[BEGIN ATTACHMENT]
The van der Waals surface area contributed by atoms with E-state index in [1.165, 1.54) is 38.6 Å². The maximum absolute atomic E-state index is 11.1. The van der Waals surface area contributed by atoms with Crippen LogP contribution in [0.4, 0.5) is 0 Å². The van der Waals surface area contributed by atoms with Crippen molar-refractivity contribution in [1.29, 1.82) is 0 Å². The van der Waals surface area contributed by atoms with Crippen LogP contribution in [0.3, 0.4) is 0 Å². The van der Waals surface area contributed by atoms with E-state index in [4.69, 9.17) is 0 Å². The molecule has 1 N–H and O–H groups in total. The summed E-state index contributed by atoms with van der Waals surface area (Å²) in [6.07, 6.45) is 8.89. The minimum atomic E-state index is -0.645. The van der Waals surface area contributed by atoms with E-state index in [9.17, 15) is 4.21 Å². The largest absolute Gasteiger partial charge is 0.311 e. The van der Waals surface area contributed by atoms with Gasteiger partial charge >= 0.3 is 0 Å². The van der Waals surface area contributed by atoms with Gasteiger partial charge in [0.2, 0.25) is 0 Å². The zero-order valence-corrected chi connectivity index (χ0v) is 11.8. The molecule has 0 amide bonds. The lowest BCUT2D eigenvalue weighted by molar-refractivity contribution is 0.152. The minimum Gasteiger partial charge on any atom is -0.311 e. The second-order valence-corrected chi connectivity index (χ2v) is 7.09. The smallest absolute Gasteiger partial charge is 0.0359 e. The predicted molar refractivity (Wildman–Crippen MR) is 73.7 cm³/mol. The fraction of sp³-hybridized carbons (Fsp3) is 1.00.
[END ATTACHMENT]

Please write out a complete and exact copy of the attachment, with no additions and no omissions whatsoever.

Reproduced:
The van der Waals surface area contributed by atoms with E-state index in [1.165, 1.54) is 38.6 Å². The maximum absolute atomic E-state index is 11.1. The van der Waals surface area contributed by atoms with Crippen LogP contribution in [0.4, 0.5) is 0 Å². The van der Waals surface area contributed by atoms with Crippen molar-refractivity contribution in [1.29, 1.82) is 0 Å². The van der Waals surface area contributed by atoms with Crippen LogP contribution in [0.3, 0.4) is 0 Å². The van der Waals surface area contributed by atoms with E-state index in [4.69, 9.17) is 0 Å². The molecule has 1 N–H and O–H groups in total. The summed E-state index contributed by atoms with van der Waals surface area (Å²) in [6.07, 6.45) is 8.89. The minimum atomic E-state index is -0.645. The van der Waals surface area contributed by atoms with E-state index in [9.17, 15) is 4.21 Å². The largest absolute Gasteiger partial charge is 0.311 e. The van der Waals surface area contributed by atoms with Gasteiger partial charge >= 0.3 is 0 Å². The van der Waals surface area contributed by atoms with Gasteiger partial charge in [0.2, 0.25) is 0 Å². The zero-order valence-corrected chi connectivity index (χ0v) is 11.8. The molecule has 0 amide bonds. The lowest BCUT2D eigenvalue weighted by molar-refractivity contribution is 0.152. The minimum Gasteiger partial charge on any atom is -0.311 e. The second-order valence-corrected chi connectivity index (χ2v) is 7.09. The smallest absolute Gasteiger partial charge is 0.0359 e. The predicted molar refractivity (Wildman–Crippen MR) is 73.7 cm³/mol. The fraction of sp³-hybridized carbons (Fsp3) is 1.00.